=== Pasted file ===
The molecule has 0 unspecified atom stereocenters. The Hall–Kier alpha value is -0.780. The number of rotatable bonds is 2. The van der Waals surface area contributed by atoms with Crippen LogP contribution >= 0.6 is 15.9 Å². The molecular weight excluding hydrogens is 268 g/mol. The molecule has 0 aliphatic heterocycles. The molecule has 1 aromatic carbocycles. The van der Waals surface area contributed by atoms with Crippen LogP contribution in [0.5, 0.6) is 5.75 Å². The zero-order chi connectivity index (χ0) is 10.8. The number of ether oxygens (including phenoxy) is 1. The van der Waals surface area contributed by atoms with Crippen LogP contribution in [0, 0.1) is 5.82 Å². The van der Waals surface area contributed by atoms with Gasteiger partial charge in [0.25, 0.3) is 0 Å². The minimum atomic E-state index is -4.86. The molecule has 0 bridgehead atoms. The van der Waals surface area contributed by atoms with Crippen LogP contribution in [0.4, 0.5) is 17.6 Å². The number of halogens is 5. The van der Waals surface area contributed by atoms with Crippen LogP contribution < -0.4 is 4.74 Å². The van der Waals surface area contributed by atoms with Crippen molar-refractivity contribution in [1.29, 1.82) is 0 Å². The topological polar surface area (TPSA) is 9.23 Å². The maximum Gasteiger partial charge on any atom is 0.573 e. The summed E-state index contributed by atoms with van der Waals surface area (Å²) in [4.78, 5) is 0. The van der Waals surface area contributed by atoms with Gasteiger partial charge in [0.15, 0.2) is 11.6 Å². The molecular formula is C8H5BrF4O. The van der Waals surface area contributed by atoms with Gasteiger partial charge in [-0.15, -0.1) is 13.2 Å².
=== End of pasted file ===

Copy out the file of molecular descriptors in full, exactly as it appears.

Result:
The molecule has 0 unspecified atom stereocenters. The Hall–Kier alpha value is -0.780. The number of rotatable bonds is 2. The van der Waals surface area contributed by atoms with Crippen LogP contribution >= 0.6 is 15.9 Å². The molecular weight excluding hydrogens is 268 g/mol. The molecule has 0 aliphatic heterocycles. The molecule has 1 aromatic carbocycles. The van der Waals surface area contributed by atoms with Crippen LogP contribution in [0.5, 0.6) is 5.75 Å². The zero-order chi connectivity index (χ0) is 10.8. The number of ether oxygens (including phenoxy) is 1. The van der Waals surface area contributed by atoms with Crippen LogP contribution in [0, 0.1) is 5.82 Å². The van der Waals surface area contributed by atoms with Gasteiger partial charge in [0.25, 0.3) is 0 Å². The minimum atomic E-state index is -4.86. The molecule has 0 bridgehead atoms. The van der Waals surface area contributed by atoms with Crippen LogP contribution in [0.4, 0.5) is 17.6 Å². The number of halogens is 5. The van der Waals surface area contributed by atoms with Crippen LogP contribution < -0.4 is 4.74 Å². The van der Waals surface area contributed by atoms with Crippen molar-refractivity contribution in [1.29, 1.82) is 0 Å². The topological polar surface area (TPSA) is 9.23 Å². The maximum Gasteiger partial charge on any atom is 0.573 e. The summed E-state index contributed by atoms with van der Waals surface area (Å²) in [4.78, 5) is 0. The van der Waals surface area contributed by atoms with Gasteiger partial charge in [0.15, 0.2) is 11.6 Å². The molecular formula is C8H5BrF4O. The van der Waals surface area contributed by atoms with Gasteiger partial charge in [-0.15, -0.1) is 13.2 Å².